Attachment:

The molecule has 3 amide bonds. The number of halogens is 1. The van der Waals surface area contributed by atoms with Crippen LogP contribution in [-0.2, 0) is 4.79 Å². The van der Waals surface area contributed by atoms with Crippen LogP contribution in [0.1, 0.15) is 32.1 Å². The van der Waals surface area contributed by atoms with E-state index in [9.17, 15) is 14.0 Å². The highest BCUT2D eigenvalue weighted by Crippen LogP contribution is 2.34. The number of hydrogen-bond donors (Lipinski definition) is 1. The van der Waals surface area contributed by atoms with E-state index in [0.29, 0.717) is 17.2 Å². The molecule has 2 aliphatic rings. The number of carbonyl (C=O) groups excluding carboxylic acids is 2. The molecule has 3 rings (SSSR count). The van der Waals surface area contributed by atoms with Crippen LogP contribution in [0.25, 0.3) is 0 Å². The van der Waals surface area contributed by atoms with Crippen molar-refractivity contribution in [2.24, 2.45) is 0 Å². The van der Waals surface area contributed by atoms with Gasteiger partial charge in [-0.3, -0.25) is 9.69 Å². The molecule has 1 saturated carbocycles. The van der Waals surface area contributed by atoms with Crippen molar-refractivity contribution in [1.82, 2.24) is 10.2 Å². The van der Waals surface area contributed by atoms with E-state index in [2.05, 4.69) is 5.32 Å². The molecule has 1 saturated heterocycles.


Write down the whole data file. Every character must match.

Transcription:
The molecule has 3 amide bonds. The number of halogens is 1. The van der Waals surface area contributed by atoms with Crippen LogP contribution in [-0.2, 0) is 4.79 Å². The van der Waals surface area contributed by atoms with Crippen LogP contribution in [0.1, 0.15) is 32.1 Å². The van der Waals surface area contributed by atoms with E-state index in [9.17, 15) is 14.0 Å². The highest BCUT2D eigenvalue weighted by Crippen LogP contribution is 2.34. The number of hydrogen-bond donors (Lipinski definition) is 1. The van der Waals surface area contributed by atoms with E-state index in [0.29, 0.717) is 17.2 Å². The molecule has 2 aliphatic rings. The number of carbonyl (C=O) groups excluding carboxylic acids is 2. The molecule has 3 rings (SSSR count). The van der Waals surface area contributed by atoms with Crippen LogP contribution in [0.25, 0.3) is 0 Å². The van der Waals surface area contributed by atoms with Crippen molar-refractivity contribution in [2.24, 2.45) is 0 Å². The van der Waals surface area contributed by atoms with Gasteiger partial charge in [-0.3, -0.25) is 9.69 Å². The molecule has 1 saturated carbocycles. The van der Waals surface area contributed by atoms with Crippen molar-refractivity contribution in [1.82, 2.24) is 10.2 Å². The van der Waals surface area contributed by atoms with E-state index in [2.05, 4.69) is 5.32 Å². The molecule has 1 saturated heterocycles.